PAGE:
Ultra-conservative Saudi Arabia is undergoing a major transformation under Crown Prince Mohammed bin Salman, who intends to end the kingdom’s addiction to oil revenues.
As the country opens up on the economic front, there have also been some social reforms including more freedoms for women, but progress has been erratic and critics pushing for faster changes have ended up in jail.
The crown prince’s most ambitious economic initiative so far has been to push the state energy giant Aramco towards a stock market debut. After years of delays, the green light was announced on Sunday.
Why is the IPO such a big deal?
The sale of part of Aramco forms the foundation of Prince Mohammed’s turnaround plan for Saudi Arabia.
The size of the listing remains in the air, but originally it was hoped it could generate as much as $100 billion. That figure, based on a $2 trillion valuation of the company now seen as unrealistic, may not be reached but even so it it is likely to be the biggest share market offering of all time.
That money is needed to fund mega-projects like NEOM, a $500bn futuristic mega city planned on the northern Red Sea coast, which officials say will have flying taxis and talking robots.
With no foreign listing planned at the moment, the crown prince will be relying on Saudi billionaires to heavily support the offering, and the kingdom’s representatives are reportedly visiting global capitals to woo investors further afield.
Will it be a success?
After years of stop-start progress towards the IPO, scepticism abounds and the new stock will be under close scrutiny when it launches on the Saudi bourse in coming weeks.
Apart from holding out for the big-ticket valuation, the delays are also said to be related to Saudi concerns that a foreign listing could shine an unwelcome light on the secretive company’s finances and inner workings.
“Should shares fall sharply after they begin trading, it would be a highly visible blow to the credibility of the economic reforms so closely associated with Mohammed bin Salman, which is why the valuation is so important,” said Kristian Ulrichsen, a fellow at Rice University’s Baker Institute in the United States.
“International investors will pay very close attention to how Aramco performs on the domestic exchange, especially in the absence of any firm detail over the international portion of the eventual dual listing.”
Why is Aramco so important?
Aramco pumps about 10 per cent of the world’s oil from its wells beneath the desert sands — mostly in the kingdom’s east but also in the evocatively named “Empty Quarter” in the south. There are also some major offshore oil fields.
The energy behemoth generated the most profit of any corporation last year with net income of $111 billion — more than Apple Inc., Google’s parent Alphabet Inc. and Exxon Mobil Corp. combined.
The fate of Aramco is fundamental to world energy supplies — which was illustrated when oil prices were sent spiking after two of its facilities were targeted with strikes in September, temporarily knocking production down by half.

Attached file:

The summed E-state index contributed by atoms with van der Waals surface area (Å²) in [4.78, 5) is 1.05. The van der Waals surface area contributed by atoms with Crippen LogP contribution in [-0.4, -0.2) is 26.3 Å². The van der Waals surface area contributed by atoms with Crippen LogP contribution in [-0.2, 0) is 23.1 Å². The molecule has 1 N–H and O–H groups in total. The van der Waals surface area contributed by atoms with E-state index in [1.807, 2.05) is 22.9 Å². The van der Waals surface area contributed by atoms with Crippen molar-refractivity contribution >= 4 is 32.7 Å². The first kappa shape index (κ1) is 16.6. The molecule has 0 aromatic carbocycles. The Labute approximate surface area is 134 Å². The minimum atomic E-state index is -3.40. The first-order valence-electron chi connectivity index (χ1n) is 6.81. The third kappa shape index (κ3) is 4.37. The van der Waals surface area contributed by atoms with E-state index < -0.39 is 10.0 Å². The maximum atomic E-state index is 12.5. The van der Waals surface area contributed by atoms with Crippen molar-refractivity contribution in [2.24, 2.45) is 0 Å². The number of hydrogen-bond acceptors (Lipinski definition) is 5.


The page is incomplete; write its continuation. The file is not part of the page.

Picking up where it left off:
How is MBS remaking the economy?
Even before he became crown prince in June 2017, the son of King Salman — often known by his initials MBS — had announced a plan to diversify the economy and push it away from its long reliance on oil.
Since then, the kingdom has witnessed a number of never-before-seen initiatives, mostly related to entertainment and tourism, including vast multi-island luxury destination projects.
Women were made more welcome in the workforce, concerts opened to Saudis, international sports events were given the green light, and the first tourist visas were issued.
Amid low oil prices, the kingdom also increased the prices of fuel and electricity, imposed a five per cent value added tax (VAT) and levied duties on 11 million expatriates in a bid to generate additional revenue.
Selling the crown jewels
Aramco’s IPO has generated a feeling of pride among Saudis, although some are concerned about sharing the “family jewel” with foreigners.
“Aramco means family. From the work environment to the personalities you come across, it feels natural. It feels like home,” Naif Ghofaily, an Aramco employee in his 30s, told AFP.
“The sale has brought a lot of exposure for the company on a global scale. Although one of the biggest companies in the world long before its proposed listing, I feel as if many more people recognise Aramco today.”
Many of the employees live on plush company compounds, meaning that their immersion is total — particularly in a country where cities and towns offer few attractions.
For another employee, 33-year-old Haya, the landmark IPO risks “changing” the company.
“I was born in Aramco, my dad worked for Aramco for more than 50 years, both my parents retired from Aramco, I live in Aramco. To me Aramco is my home,” she told AFP.
“I’m feeling nervous about the IPO, I grew up planning for my kids to live the life I experienced in Aramco and I’m worried that with the IPO it won’t be the Aramco that we know.”